SEOUL, May 6 (UPI) -- A South Korean developer has come to the rescue of lonely teenagers with an "imaginary friend" app that they can use to have comforting conversations.
South Korean newspaper Chosun Ilbo reported South Korean adolescents who find it hard to share their feelings are using the smartphone app when they're feeling down -- holding conversations with a computer program that can seem like a real friend.
One 16-year-old student with the surname Kwon said she texts her imaginary friend when she's feeling sad.
If she sends a message, the "friend" replies right away with questions like, "How come? Is everything OK?" and other words that could be comforting to the recipient.
Kwon said she holds text conversations like these several times a day. She can also decide the name of her virtual companion, and choose a photo of him or her to go along with a customizable profile.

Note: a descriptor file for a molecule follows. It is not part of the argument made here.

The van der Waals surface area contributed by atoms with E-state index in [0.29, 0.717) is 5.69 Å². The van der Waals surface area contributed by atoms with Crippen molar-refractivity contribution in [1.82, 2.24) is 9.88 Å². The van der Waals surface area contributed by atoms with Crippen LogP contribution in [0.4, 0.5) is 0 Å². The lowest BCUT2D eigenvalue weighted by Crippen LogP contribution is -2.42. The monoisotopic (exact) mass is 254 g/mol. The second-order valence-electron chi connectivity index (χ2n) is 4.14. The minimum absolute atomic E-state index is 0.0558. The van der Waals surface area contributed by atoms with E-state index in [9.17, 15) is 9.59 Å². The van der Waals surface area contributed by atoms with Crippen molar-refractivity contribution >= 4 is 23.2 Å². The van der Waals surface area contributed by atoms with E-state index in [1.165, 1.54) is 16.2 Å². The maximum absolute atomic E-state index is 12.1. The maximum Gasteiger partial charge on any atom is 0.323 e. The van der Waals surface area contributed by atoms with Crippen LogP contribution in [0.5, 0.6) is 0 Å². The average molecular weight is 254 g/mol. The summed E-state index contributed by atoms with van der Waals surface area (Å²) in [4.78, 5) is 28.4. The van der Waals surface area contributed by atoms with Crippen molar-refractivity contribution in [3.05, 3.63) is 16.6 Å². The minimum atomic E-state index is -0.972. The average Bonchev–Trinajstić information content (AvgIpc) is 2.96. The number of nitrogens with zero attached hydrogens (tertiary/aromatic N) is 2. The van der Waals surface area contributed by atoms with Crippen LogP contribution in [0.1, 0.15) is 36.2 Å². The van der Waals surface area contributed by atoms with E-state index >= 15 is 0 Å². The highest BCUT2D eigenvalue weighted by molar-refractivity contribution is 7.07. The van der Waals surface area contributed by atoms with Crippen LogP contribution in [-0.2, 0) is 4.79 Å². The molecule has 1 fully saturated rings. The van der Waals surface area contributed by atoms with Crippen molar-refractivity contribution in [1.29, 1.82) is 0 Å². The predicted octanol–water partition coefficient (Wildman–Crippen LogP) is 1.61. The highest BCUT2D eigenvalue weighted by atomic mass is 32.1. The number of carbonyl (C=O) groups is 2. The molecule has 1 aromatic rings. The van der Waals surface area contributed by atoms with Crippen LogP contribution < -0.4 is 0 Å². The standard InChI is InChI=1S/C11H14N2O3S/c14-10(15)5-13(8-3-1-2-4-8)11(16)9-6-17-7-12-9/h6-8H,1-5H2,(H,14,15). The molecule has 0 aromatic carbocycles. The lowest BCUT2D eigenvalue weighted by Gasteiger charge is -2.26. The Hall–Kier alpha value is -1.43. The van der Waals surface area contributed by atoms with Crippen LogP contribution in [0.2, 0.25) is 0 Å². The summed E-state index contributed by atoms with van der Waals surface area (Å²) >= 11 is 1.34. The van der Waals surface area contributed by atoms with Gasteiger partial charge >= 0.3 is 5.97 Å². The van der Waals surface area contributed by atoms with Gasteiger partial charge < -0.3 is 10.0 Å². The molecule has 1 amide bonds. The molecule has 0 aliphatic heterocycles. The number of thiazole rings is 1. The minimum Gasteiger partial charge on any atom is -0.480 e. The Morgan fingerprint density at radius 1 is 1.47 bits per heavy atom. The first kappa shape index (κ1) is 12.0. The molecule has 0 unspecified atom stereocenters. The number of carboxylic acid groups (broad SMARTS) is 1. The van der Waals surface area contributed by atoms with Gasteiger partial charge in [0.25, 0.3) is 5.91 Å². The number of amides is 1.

The app developer, 46-year-old Jang Tae-gwan, said his company has tracked four million downloads since its launch, and that 70 to 80 percent of users are those in their teens.
"It's becoming trendy among teens to have a 'fake friend' when they have no real friends or cannot find a source of comfort," he said.
The app is programmed to give long messages of consolation in response to the words "lonely" or "depressed."
According to Seoul National University's Institute for Social Development and Policy Research, 58.2 percent of South Korean middle school students were insecure about friendships, and one in five are at peril of becoming social outcasts.
The Telegraph reported South Korea's Ministry of Gender Equality and Family said close to one-third of teenagers are stressed about school and a further 26 percent were worried about employment prospects.
In April South Korea also released a survey that indicated suicide has become the No. 1 cause of death among teenagers.